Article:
Saturday, October 8, 2011

Fill The Frame

It has been a while since I submitted an entry to Gardening Gone Wild's Picture This photo contest. You get busy and wander off. Then a good deal of time can pass before you wander back. I wandered back at the right time for the photo contest and am in the mood to procrastinate from other more pressing things.

The theme for this month, Fill the Frame, is a study in composition. It made for a good mind exercise while I was digging out unwanted forsythia and philadelphus in the ridge top garden and gave me a photo task in my comings and goings during the day.

I took all kinds of pictures with Fill the Frame in mind. Then I had to pick just one for the contest from the already narrowed down contenders. Not easy. These were all the possibilities.

This picture while nice was too easy.

The Sheffie Mum

Was the purpose of the task to fill the frame completely with a single theme or is the composition of different objects in a unifying theme more important?

Stacked Stones

Pictures of the Lush never seem to win. This one makes me want to climb over the fence and see what else is out there.

Out Riding Fences - Desperado

Waiting and Turning

Going To the Chapel

Still Life In The Zinnias

This was a very strong contender.

Anemone Creek

Captured By Fall

Our judge this month Saxon Holt says "Lesson #1 in all my workshops is to analyze what you are seeing and make the camera say what you want it to say. Fill the frame with your message. Don’t waste space in the photo with information that does not tell your story."

The light was just perfect yesterday and this Birch tree glowed inside the darker forest. I couldn't walk by without it calling out to me. I wanted to capture that glow.

So I zoomed in, eliminating all distractions and filled the frame with glowing birch.

This is my entry for October's Picture This photo contest exactly how it came out of the camera, no cropping and no enhancing.

Glowing Birch

Now I must attend to more pressing matters. I have rhododendrons and daffodils to plant and more things to paint.


Mel said...

Great photos! I know exactly what you mean, sometimes the scenery or the light or the trees call out to me too - remember this! catch this! The photos are never quite as good as what I see, but they help me to remember the moment. I'm saving up this sunny fall's golden moments for winter - the weatherman says it's going to be a doozy.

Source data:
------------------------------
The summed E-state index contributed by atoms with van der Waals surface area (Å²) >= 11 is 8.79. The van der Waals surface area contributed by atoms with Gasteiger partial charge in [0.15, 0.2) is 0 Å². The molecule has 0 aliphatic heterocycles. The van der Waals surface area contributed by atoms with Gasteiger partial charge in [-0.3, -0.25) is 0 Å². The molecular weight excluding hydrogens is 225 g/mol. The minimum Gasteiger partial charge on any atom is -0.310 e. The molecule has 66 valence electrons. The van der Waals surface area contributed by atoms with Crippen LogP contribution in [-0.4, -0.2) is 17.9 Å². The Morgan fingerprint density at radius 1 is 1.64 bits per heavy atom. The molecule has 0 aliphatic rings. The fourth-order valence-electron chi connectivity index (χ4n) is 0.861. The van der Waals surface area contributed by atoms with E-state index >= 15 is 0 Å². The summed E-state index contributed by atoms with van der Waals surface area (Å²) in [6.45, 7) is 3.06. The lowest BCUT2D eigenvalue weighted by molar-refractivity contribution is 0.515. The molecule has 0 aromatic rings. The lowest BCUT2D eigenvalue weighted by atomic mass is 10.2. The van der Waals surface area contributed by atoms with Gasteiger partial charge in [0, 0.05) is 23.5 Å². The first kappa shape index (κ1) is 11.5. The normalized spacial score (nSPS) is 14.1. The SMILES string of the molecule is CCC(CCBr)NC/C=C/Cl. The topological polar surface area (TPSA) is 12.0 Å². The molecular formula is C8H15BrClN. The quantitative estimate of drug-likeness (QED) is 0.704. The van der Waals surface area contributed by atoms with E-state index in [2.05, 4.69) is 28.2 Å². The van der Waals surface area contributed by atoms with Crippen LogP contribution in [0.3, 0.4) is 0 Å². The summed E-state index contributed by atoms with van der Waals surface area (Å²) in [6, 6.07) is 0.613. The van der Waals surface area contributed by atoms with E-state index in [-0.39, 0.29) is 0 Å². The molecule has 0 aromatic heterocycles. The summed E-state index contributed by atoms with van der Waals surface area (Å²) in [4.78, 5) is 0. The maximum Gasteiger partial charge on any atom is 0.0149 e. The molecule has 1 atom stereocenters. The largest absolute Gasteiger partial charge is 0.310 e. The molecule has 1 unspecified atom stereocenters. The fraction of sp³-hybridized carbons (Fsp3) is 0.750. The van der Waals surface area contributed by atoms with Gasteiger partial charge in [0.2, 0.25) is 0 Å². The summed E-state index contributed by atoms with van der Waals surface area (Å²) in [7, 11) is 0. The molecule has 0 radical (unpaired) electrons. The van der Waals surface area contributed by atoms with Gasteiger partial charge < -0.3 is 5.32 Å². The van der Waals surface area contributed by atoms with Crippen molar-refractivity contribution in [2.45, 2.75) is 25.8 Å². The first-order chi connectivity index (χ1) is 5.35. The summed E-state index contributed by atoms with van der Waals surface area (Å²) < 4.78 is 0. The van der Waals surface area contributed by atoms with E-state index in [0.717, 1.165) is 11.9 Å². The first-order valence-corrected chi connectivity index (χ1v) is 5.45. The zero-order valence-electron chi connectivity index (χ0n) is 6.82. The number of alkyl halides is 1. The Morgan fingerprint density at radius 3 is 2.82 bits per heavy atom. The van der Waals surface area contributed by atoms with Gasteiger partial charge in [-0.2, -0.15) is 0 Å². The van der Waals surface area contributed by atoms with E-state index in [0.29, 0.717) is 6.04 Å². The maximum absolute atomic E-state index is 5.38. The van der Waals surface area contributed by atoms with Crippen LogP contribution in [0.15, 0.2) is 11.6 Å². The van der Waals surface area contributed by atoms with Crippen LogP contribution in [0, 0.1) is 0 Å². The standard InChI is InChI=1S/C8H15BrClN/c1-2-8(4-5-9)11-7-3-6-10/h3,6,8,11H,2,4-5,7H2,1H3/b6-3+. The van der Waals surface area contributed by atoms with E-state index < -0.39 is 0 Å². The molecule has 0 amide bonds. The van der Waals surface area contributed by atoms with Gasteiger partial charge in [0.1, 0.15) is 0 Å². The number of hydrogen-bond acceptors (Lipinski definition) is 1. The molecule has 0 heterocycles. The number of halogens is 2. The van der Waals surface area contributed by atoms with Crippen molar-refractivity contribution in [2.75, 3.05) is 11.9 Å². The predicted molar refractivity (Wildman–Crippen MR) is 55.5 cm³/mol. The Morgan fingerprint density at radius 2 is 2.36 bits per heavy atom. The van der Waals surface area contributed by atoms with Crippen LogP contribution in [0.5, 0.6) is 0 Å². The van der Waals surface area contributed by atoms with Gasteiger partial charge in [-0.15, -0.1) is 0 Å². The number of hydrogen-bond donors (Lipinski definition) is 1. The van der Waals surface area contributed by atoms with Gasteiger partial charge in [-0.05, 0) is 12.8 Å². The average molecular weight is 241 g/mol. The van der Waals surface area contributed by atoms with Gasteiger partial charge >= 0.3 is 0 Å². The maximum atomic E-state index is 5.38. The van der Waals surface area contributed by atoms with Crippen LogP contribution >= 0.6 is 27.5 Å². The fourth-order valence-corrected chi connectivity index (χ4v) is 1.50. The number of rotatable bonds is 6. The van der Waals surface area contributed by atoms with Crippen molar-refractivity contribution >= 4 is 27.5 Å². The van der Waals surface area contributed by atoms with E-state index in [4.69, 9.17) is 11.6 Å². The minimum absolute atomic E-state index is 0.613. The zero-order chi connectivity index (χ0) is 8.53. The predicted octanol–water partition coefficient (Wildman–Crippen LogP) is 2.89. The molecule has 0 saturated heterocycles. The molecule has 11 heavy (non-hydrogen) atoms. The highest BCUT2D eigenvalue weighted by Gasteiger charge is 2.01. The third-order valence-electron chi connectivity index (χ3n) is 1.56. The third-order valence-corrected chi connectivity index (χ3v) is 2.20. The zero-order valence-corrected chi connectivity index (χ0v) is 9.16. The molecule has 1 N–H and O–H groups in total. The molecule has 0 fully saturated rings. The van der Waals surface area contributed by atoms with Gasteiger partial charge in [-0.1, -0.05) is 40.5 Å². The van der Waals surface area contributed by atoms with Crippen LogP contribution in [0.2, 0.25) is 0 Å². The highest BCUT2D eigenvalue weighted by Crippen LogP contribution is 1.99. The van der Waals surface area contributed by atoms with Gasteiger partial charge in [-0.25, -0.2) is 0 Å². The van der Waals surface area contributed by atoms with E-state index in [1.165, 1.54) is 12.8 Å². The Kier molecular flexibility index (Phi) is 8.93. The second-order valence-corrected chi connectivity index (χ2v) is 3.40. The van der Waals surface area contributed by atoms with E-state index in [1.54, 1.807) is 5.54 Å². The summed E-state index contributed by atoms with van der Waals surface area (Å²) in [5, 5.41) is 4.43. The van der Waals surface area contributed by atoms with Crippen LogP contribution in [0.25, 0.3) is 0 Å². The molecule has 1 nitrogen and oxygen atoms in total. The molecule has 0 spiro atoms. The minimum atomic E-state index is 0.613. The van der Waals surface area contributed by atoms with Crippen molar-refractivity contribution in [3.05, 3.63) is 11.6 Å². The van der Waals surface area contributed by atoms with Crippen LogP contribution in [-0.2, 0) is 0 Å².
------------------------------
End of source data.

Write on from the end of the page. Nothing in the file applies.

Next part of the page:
Thanks for sharing all your great captures and the photo advice. I find when I'm editing my raw photos, the ones that cry out to be deleted come with the thought that they somehow lack a clear narrative. Yours all tell nice stories.

Alison said...

Love it! That birch is beautiful! Good luck on the contest.

Siria said...

Gorgeous picture if the birch! I really liked "captured by fall" photo too.

Lola said...

All the pics are superb. You do know how to focus on the right one. "Captured by Fall" was my first choice till I saw the "Birch Glow". It does show the brilliance of the color to beckon to one's attention.
Best of luck on the contest.

thistleandthorn said...

Marvelous. A winner.

Lisa at Greenbow said...

Yep, I like this. Good luck. I think it is interesting how the birches hold their leaves when all others lose theirs and look like ghosts in the morning light. I have tried to capture that look before. It didn't work for me. Hmmm I will look at them again this winter.

Town Mouse said...

Yes, that tells the story! I like that you showed us both pictures, the one that doesn't fill the frame and the one that does. Good luck!

One said...

I love the way you filled the frames. Came over from GGW gallery.

Saxon Holt said...

Great submission to the GGW contest. I love these sort of texture shots that can be abstract and real at the same time while telling a story.
I would consider cropping some off the right, there seems to be too much dark especially at the bottom and the three trees don't need to be perfectly balanced. I know the sunlight can be important to the yellow leaf color but I would burn in the hottest areas of the tree - it grabs too much attention. (Personally, I would love to see that scene in soft light where I could make all the leaves a more consistent texture - but that is me...)